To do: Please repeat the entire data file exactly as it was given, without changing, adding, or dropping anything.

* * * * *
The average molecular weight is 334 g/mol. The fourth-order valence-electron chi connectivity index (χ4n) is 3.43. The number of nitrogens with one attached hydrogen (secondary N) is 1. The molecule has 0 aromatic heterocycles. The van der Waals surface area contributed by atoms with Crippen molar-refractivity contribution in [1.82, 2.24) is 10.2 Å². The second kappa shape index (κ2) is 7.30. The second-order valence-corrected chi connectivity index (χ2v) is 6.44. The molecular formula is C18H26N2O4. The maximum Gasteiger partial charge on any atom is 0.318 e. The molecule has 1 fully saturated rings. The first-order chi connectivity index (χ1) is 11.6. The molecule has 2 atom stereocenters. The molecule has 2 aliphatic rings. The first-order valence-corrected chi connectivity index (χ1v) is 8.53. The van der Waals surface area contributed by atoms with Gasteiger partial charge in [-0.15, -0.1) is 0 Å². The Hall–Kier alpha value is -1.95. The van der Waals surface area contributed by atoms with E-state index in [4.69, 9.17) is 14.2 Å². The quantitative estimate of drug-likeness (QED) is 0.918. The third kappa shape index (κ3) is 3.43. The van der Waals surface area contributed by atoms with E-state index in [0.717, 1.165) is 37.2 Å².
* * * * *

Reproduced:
The average molecular weight is 334 g/mol. The fourth-order valence-electron chi connectivity index (χ4n) is 3.43. The number of nitrogens with one attached hydrogen (secondary N) is 1. The molecule has 0 aromatic heterocycles. The van der Waals surface area contributed by atoms with Crippen molar-refractivity contribution in [1.82, 2.24) is 10.2 Å². The second kappa shape index (κ2) is 7.30. The second-order valence-corrected chi connectivity index (χ2v) is 6.44. The molecular formula is C18H26N2O4. The maximum Gasteiger partial charge on any atom is 0.318 e. The molecule has 1 fully saturated rings. The first-order chi connectivity index (χ1) is 11.6. The molecule has 2 atom stereocenters. The molecule has 2 aliphatic rings. The first-order valence-corrected chi connectivity index (χ1v) is 8.53. The van der Waals surface area contributed by atoms with Gasteiger partial charge in [-0.15, -0.1) is 0 Å². The Hall–Kier alpha value is -1.95. The van der Waals surface area contributed by atoms with E-state index in [4.69, 9.17) is 14.2 Å². The quantitative estimate of drug-likeness (QED) is 0.918. The third kappa shape index (κ3) is 3.43. The van der Waals surface area contributed by atoms with E-state index in [0.717, 1.165) is 37.2 Å².